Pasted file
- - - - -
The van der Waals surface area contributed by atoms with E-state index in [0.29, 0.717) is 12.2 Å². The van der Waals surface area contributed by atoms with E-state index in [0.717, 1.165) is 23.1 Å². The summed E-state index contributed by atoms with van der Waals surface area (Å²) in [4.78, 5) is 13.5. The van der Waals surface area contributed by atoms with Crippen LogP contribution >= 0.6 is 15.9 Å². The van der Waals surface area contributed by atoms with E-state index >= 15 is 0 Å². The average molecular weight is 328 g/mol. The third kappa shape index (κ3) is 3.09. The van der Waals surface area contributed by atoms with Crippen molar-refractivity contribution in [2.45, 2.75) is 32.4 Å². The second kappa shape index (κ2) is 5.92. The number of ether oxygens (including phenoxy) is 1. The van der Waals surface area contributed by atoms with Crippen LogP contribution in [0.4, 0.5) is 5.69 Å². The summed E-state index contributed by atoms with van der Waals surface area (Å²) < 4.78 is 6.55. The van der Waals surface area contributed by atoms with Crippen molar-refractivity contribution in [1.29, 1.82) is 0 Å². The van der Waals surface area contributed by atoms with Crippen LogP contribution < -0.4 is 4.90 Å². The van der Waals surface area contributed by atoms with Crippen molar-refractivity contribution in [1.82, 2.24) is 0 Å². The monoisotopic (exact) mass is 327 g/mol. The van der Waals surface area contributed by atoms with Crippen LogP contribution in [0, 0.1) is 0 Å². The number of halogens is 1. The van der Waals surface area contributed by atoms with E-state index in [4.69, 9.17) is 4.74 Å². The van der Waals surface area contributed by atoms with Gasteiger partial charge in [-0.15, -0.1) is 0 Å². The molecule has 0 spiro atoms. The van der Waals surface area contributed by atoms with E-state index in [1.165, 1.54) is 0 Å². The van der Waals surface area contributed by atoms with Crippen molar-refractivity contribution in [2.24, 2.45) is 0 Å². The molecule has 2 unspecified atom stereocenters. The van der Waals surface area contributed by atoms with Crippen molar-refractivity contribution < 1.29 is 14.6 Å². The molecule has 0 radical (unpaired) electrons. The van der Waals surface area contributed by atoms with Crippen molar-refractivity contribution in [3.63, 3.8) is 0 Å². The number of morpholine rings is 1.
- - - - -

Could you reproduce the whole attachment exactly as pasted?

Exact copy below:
The van der Waals surface area contributed by atoms with E-state index in [0.29, 0.717) is 12.2 Å². The van der Waals surface area contributed by atoms with E-state index in [0.717, 1.165) is 23.1 Å². The summed E-state index contributed by atoms with van der Waals surface area (Å²) in [4.78, 5) is 13.5. The van der Waals surface area contributed by atoms with Crippen LogP contribution >= 0.6 is 15.9 Å². The van der Waals surface area contributed by atoms with E-state index >= 15 is 0 Å². The average molecular weight is 328 g/mol. The third kappa shape index (κ3) is 3.09. The van der Waals surface area contributed by atoms with Crippen molar-refractivity contribution in [2.45, 2.75) is 32.4 Å². The second kappa shape index (κ2) is 5.92. The number of ether oxygens (including phenoxy) is 1. The van der Waals surface area contributed by atoms with Crippen LogP contribution in [0.4, 0.5) is 5.69 Å². The summed E-state index contributed by atoms with van der Waals surface area (Å²) < 4.78 is 6.55. The van der Waals surface area contributed by atoms with Crippen molar-refractivity contribution in [1.29, 1.82) is 0 Å². The van der Waals surface area contributed by atoms with Crippen LogP contribution < -0.4 is 4.90 Å². The van der Waals surface area contributed by atoms with Crippen molar-refractivity contribution in [1.82, 2.24) is 0 Å². The monoisotopic (exact) mass is 327 g/mol. The van der Waals surface area contributed by atoms with Crippen LogP contribution in [0, 0.1) is 0 Å². The number of halogens is 1. The van der Waals surface area contributed by atoms with E-state index in [4.69, 9.17) is 4.74 Å². The van der Waals surface area contributed by atoms with Gasteiger partial charge in [-0.15, -0.1) is 0 Å². The molecule has 0 spiro atoms. The van der Waals surface area contributed by atoms with E-state index in [1.165, 1.54) is 0 Å². The van der Waals surface area contributed by atoms with Crippen molar-refractivity contribution in [2.24, 2.45) is 0 Å². The molecule has 2 unspecified atom stereocenters. The van der Waals surface area contributed by atoms with Crippen molar-refractivity contribution < 1.29 is 14.6 Å². The molecule has 0 radical (unpaired) electrons. The van der Waals surface area contributed by atoms with Crippen molar-refractivity contribution in [3.63, 3.8) is 0 Å². The number of morpholine rings is 1.